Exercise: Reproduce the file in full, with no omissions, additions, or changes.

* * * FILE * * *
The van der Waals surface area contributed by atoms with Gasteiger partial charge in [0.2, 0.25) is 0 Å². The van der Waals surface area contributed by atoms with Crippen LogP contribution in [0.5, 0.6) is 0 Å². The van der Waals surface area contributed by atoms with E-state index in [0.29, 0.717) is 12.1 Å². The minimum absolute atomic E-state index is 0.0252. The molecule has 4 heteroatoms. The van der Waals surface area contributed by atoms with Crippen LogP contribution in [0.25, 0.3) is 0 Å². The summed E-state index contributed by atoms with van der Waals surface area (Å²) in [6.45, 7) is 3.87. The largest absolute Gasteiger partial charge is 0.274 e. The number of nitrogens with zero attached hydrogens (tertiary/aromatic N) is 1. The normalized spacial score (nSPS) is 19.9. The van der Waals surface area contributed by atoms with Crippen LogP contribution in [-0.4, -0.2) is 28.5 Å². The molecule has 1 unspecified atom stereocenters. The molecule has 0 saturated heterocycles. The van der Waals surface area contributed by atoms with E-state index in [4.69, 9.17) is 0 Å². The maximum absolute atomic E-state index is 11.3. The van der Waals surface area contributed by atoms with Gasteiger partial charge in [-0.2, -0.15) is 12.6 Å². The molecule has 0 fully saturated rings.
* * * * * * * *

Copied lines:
The van der Waals surface area contributed by atoms with Gasteiger partial charge in [0.2, 0.25) is 0 Å². The van der Waals surface area contributed by atoms with Crippen LogP contribution in [0.5, 0.6) is 0 Å². The van der Waals surface area contributed by atoms with E-state index in [0.29, 0.717) is 12.1 Å². The minimum absolute atomic E-state index is 0.0252. The molecule has 4 heteroatoms. The van der Waals surface area contributed by atoms with Crippen LogP contribution in [0.25, 0.3) is 0 Å². The summed E-state index contributed by atoms with van der Waals surface area (Å²) in [6.45, 7) is 3.87. The largest absolute Gasteiger partial charge is 0.274 e. The number of nitrogens with zero attached hydrogens (tertiary/aromatic N) is 1. The normalized spacial score (nSPS) is 19.9. The van der Waals surface area contributed by atoms with Crippen LogP contribution in [-0.4, -0.2) is 28.5 Å². The molecule has 1 unspecified atom stereocenters. The molecule has 0 saturated heterocycles. The van der Waals surface area contributed by atoms with E-state index in [4.69, 9.17) is 0 Å². The maximum absolute atomic E-state index is 11.3. The van der Waals surface area contributed by atoms with Gasteiger partial charge in [-0.2, -0.15) is 12.6 Å². The molecule has 0 fully saturated rings.